Sam Harris’s Letter to a Christian Nation was published shortly after The End of Faith, which is his more well-known work. I want to get to criticizing that book too, but I thought I would start my critique of Harris’s work by focussing on his most explicit attack on Christianity, which is the “Letter.”
Harris writes in the “Note to the Reader”: “Since the publication of my first book, The End of Faith, thousands of people have written to me to tell me that I am wrong not to believe in God. The most hostile of these communications have come from Christians. This is ironic, as Christians generally imagine that no faith imparts the virtues of love and forgiveness more effectively than their own. The truth is that many who claim to be transformed by Christ’s love are deeply, even murderously, intolerant of criticism.”[i] So let’s break this down. Harris writes an insulting and vituperative book about religion and religious people. He is scandalized that some of these people are insulting and vituperative back at him. And he complains that they are not loving and forgiving enough. If writing to or about someone telling them that they wrong is not consistent with love and forgiveness (which is not the case), then Harris himself has not lived up to the ideals he demands from others. And if doing so in an insulting way is not consistent with love and forgiveness (which it is not for the most part), then again, Harris has not lived up to the standards he demands from others. Isn’t it a bit hypocritical for Sam Harris to complain of insults and written hostility, when it is his bread and butter? And then he seems to use his angry mail as evidence that “many” (note that word) Christians are “murderously” intolerant of criticism. How is angry mail evidence of murderous intolerance? If he did not use the angry mail as evidence of this claim, then what is his evidence that “many” who claim to be transformed by Christ’s love are murderously intolerant? I doubt that a few self-proclaimed Christians wishing hellfire damnation on Harris is anything like a representative sample, and he knows this full well.
What I quoted above are the very first words one reads when opening the book. In the very first paragraph of the book he accuses “many” Christians, in the present time, of being murderously intolerant, without bothering to properly substantiate the claim. This casual demonization is typical of New Atheist polemics. If you are going to make such a grave allegation against “many” (i.e. a significant portion) of a particular group of people, of 2 billion people to be exact, morality demands that you at least properly substantiate it where you make the claim.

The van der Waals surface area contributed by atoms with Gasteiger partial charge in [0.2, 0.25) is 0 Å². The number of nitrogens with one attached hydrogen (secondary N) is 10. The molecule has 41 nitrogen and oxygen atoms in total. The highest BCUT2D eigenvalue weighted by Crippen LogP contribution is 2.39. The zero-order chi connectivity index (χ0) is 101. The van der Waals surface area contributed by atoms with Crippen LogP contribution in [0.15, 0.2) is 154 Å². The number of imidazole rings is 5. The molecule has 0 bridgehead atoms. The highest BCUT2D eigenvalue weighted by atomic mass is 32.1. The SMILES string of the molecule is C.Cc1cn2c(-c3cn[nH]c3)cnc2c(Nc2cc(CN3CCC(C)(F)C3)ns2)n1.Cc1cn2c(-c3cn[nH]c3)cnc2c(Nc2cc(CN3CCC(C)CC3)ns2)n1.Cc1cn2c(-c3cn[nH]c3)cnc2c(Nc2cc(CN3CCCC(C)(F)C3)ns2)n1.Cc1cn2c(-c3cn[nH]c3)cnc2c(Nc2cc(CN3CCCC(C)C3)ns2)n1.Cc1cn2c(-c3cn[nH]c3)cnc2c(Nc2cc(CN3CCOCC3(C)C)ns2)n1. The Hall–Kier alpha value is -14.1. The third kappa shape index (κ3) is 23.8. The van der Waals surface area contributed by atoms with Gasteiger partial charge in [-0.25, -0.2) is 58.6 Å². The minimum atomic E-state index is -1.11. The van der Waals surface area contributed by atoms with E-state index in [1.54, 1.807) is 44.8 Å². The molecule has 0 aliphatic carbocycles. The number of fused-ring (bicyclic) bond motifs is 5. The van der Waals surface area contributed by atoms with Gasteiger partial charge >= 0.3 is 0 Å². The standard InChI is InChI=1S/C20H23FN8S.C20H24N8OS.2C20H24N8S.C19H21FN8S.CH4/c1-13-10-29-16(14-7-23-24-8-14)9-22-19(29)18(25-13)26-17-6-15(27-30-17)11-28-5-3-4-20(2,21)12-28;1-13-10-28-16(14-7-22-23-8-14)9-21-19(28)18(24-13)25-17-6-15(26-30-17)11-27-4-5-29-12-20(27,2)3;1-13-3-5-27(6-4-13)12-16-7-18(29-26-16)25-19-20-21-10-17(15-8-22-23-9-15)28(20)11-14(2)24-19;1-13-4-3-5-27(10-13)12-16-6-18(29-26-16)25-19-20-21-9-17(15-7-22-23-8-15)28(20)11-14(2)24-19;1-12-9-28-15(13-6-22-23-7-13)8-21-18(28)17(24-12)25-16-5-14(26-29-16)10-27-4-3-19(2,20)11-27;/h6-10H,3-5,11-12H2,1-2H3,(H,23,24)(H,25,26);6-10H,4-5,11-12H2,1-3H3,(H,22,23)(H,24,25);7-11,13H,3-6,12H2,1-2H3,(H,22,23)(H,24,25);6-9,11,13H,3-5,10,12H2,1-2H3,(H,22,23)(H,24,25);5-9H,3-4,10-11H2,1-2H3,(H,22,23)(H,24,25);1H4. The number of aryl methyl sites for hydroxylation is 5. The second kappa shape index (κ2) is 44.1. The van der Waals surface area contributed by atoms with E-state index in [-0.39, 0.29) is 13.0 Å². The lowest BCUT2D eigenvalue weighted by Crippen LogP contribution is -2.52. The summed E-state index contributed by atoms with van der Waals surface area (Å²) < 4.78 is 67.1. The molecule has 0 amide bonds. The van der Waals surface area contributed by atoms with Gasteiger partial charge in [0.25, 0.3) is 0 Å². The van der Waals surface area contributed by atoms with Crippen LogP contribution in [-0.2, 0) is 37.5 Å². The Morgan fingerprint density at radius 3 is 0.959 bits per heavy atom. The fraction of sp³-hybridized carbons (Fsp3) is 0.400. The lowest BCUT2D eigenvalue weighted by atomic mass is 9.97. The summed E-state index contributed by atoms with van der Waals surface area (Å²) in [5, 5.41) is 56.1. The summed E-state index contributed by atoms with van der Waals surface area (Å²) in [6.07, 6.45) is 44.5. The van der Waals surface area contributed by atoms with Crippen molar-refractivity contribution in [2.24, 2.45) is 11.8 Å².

I wanted to address this idea that love and forgiveness means one will be some sort of doormat when faced with an aggressive critic like Sam Harris. This seems to be what Harris himself expects, but it is unreasonable. Saying someone is wrong, and even doing so in a forceful way, is not necessarily inconsistent with love and forgiveness. Forgiveness means you do not try to settle scores and commit vengeance or foster bitterness in your heart. Merely saying someone is wrong is not settling a score. Criticism can be from a vindictive motivation, but it is by no means a given that it is.
I’m sure Harris received mail warning him of hellfire or insulting him with biblical language and perhaps making death threats as well. But the fact of the matter is, if you attack any influential ideology, you will receive such a response from some in those community. Public figures especially those who are ideologues, or dare we call them “intellectuals”, receive death threats often. This is a fact of life for that type of career and certainly not unique to those people who criticize religion. The bottom line is, if significant numbers of American Christians ( who are far in the majority in the country) were truly murderously intolerant of criticism, America would look more like a Christian version of Saudi Arabia and people like Sam Harris certainly would not enjoy a career as a celebrated author and speaker.
This is not to condone the actions of those who wrote to him with malevolence. Harris is correct that wishing hellfire and damnation on him or calling him names is wrong according to the Christian ethic of forgiveness. But it is not wrong to write to Harris telling him that he’s wrong, even doing so with a little bit of spice. Doing that does not make one intolerant.
[i] Sam Harris, Letter to a Christian Nation (New York: Random House, 2006), Kindle Edition, Loc. 12